How to format your references using the mBio citation style

This is a short guide how to format citations and the bibliography in a manuscript for mBio. For a complete guide how to prepare your manuscript refer to the journal's instructions to authors.

Using reference management software

Typically you don't format your citations and bibliography by hand. The easiest way is to use a reference manager:

PaperpileThe citation style is built in and you can choose it in Settings > Citation Style or Paperpile > Citation Style in Google Docs.
EndNoteDownload the output style file
Mendeley, Zotero, Papers, and othersThe style is either built in or you can download a CSL file that is supported by most references management programs.
BibTeXBibTeX syles are usually part of a LaTeX template. Check the instructions to authors if the publisher offers a LaTeX template for this journal.

Journal articles

Those examples are references to articles in scholarly journals and how they are supposed to appear in your bibliography.

Not all journals organize their published articles in volumes and issues, so these fields are optional. Some electronic journals do not provide a page range, but instead list an article identifier. In a case like this it's safe to use the article identifier instead of the page range.

A journal article with 1 author
Foulger GR. 2006. Geophysics. Toward “supervolcano” technology. Science 313:768–769.
A journal article with 2 authors
Chan CE, Odde DJ. 2008. Traction dynamics of filopodia on compliant substrates. Science 322:1687–1691.
A journal article with 3 authors
Lecavelier des Etangs A, Vidal-Madjar A, Désert J-M. 2008. The origin of hydrogen around HD 209458b. Nature 456:E1; discussion E1-2.
A journal article with 4 or more authors
Wang ET, Sandberg R, Luo S, Khrebtukova I, Zhang L, Mayr C, Kingsmore SF, Schroth GP, Burge CB. 2008. Alternative isoform regulation in human tissue transcriptomes. Nature 456:470–476.

Books and book chapters

Here are examples of references for authored and edited books as well as book chapters.

An authored book
Sahinoglu M. 2016. Cyber-Risk Informatics. John Wiley & Sons, Inc, Hoboken, NJ.
An edited book
2014. Systems, Software and Services Process Improvement: 21st European Conference, EuroSPI 2014, Luxembourg, June 25-27, 2014. Proceedings. Springer, Berlin, Heidelberg.
A chapter in an edited book
de Asis ED, Li Y, Austin AJ, Leung J, Nguyen CV. 2010. Carbon Nanotube Atomic Force Microscopy with Applications to Biology and Electronics, p. 129–168. In Bhushan, B (ed.), Scanning Probe Microscopy in Nanoscience and Nanotechnology. Springer, Berlin, Heidelberg.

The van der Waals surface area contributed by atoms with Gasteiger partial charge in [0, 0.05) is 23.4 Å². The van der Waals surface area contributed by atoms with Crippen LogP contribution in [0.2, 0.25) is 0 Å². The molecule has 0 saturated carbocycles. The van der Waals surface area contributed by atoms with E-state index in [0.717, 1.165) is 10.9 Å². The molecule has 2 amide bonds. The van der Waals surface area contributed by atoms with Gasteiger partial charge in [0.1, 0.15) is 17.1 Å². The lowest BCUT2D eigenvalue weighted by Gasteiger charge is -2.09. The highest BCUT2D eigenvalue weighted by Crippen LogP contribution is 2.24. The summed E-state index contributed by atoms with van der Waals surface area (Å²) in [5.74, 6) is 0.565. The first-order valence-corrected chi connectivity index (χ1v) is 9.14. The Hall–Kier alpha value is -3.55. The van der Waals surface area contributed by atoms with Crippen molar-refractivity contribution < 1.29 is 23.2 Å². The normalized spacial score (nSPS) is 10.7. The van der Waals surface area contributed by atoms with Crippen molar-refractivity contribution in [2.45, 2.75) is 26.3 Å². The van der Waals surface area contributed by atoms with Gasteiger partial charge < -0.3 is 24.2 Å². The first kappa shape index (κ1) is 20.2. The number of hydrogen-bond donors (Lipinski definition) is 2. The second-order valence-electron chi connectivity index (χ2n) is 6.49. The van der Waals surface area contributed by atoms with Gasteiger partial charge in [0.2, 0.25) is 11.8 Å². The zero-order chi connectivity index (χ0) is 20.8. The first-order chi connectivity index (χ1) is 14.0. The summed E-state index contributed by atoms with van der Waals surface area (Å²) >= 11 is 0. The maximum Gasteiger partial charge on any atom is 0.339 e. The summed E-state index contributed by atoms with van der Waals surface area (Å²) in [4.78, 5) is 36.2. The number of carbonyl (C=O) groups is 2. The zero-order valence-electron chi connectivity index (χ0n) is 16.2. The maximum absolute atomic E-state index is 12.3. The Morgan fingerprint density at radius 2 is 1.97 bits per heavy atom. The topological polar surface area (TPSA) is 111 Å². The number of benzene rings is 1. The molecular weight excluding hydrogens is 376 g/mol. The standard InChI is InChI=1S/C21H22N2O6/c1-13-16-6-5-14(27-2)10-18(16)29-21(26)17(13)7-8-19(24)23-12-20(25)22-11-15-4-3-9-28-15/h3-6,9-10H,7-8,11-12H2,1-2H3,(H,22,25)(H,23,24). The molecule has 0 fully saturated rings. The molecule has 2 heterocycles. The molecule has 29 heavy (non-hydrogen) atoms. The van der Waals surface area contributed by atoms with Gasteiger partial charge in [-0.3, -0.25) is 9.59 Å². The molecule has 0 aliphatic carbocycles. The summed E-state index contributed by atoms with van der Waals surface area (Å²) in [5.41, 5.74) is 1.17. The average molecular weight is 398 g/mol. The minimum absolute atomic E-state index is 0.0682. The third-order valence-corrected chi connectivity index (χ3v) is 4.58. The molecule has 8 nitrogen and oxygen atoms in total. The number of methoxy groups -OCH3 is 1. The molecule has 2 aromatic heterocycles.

Web sites

Sometimes references to web sites should appear directly in the text rather than in the bibliography. Refer to the Instructions to authors for mBio.

Blog post
Hamilton K. 2017. We Have A Vaccine For Six Cancers; Why Are Less Than Half Of Kids Getting It? IFLScience. IFLScience.


This example shows the general structure used for government reports, technical reports, and scientific reports. If you can't locate the report number then it might be better to cite the report as a book. For reports it is usually not individual people that are credited as authors, but a governmental department or agency like "U. S. Food and Drug Administration" or "National Cancer Institute".

Government report
Government Accountability Office. 1987. Weather Satellites: Economies Available by Converging Government Meteorological Satellites. NSIAD-87-107. U.S. Government Printing Office, Washington, DC.

Theses and dissertations

Theses including Ph.D. dissertations, Master's theses or Bachelor theses follow the basic format outlined below.

Doctoral dissertation
Bardhoshi G. 2012. The Relationship Between Assignment of Non-Counseling Duties and Burnout Among Professional School Counselors. Doctoral dissertation, George Washington University, Washington, DC.

News paper articles

Unlike scholarly journals, news papers do not usually have a volume and issue number. Instead, the full date and page number is required for a correct reference.

New York Times article
Saslow L. 2006. Route 110 Plan Worries Some Merchants. New York Times.

In-text citations

References should be cited in the text by sequential numbers in parentheses:

This sentence cites one reference (1).
This sentence cites two references (1, 2).
This sentence cites four references (1–4).

About the journal

Full journal titlemBio
ISSN (online)2150-7511

Other styles